add_header Strict-Transport-Security "max-age=31536000; includeSubdomains";

You may be wondering why the 301 redirect is still needed if this header automatically enforces HTTPS traffic: unfortunately the header isn’t supported by IE10 and below.

Check your Nginx config and reload if successful.

sudo nginx -t
sudo service nginx reload

Now if you perform a scan using the Qualys SSL Test tool you should receive a grade A+. Not bad!

SSL - Image 8

SSL Performance

HTTPS connections are a lot more resource hungry than regular HTTP connections. This is due to the additional handshake procedure required when establishing a connection. However, it’s possible to cache the SSL session parameters, which will avoid the SSL handshake altogether for subsequent connections. Just remember that security is the name of the game, so you want clients to reauthenticate often. A happy medium of 10 minutes is usually a good starting point.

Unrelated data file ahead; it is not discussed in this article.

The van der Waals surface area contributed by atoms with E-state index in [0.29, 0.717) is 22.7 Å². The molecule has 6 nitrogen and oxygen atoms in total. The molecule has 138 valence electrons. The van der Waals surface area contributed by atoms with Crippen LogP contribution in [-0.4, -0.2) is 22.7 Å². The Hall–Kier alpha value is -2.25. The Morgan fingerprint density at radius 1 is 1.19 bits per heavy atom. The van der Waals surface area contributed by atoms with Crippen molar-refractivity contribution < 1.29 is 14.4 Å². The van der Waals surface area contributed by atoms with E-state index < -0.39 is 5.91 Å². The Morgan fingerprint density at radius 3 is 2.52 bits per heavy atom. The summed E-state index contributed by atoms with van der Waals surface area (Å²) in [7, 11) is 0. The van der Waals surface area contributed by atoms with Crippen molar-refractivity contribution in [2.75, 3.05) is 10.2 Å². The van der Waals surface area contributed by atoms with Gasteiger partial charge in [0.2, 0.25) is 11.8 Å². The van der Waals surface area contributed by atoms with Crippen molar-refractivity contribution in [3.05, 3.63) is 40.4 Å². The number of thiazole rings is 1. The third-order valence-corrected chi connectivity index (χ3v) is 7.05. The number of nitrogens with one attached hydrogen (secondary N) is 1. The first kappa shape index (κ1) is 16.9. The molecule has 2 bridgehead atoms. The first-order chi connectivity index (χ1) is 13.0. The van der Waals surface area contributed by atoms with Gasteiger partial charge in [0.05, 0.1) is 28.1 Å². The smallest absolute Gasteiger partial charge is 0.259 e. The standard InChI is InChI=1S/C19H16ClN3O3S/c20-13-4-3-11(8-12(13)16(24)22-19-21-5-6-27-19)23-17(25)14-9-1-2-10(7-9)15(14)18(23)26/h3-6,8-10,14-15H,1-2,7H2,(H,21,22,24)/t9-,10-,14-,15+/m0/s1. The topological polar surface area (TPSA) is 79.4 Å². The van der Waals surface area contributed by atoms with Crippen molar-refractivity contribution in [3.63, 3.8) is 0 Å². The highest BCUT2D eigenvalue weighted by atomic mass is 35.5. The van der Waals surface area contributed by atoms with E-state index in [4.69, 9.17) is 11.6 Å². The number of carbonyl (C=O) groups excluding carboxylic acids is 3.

Open the main Nginx configuration file.

sudo nano /etc/nginx/nginx.conf

Add the following directives within the http block.

ssl_session_cache shared:SSL:10m;
ssl_session_timeout 10m;

Test the Nginx configuration and reload if successful.

sudo nginx -t
sudo service nginx reload

The final nginx.conf file can be seen below, which includes everything from this series so far.

Job done! Hopefully this guide has given you a good insight into securing your sites with HTTPS. Let me know in the comments below if there are any other precautions you take.

About the Author

Ashley Rich

Ashley is a PHP and JavaScript developer with a fondness for solving complex problems with simple, elegant solutions. He also has a love affair with WordPress and learning new technologies.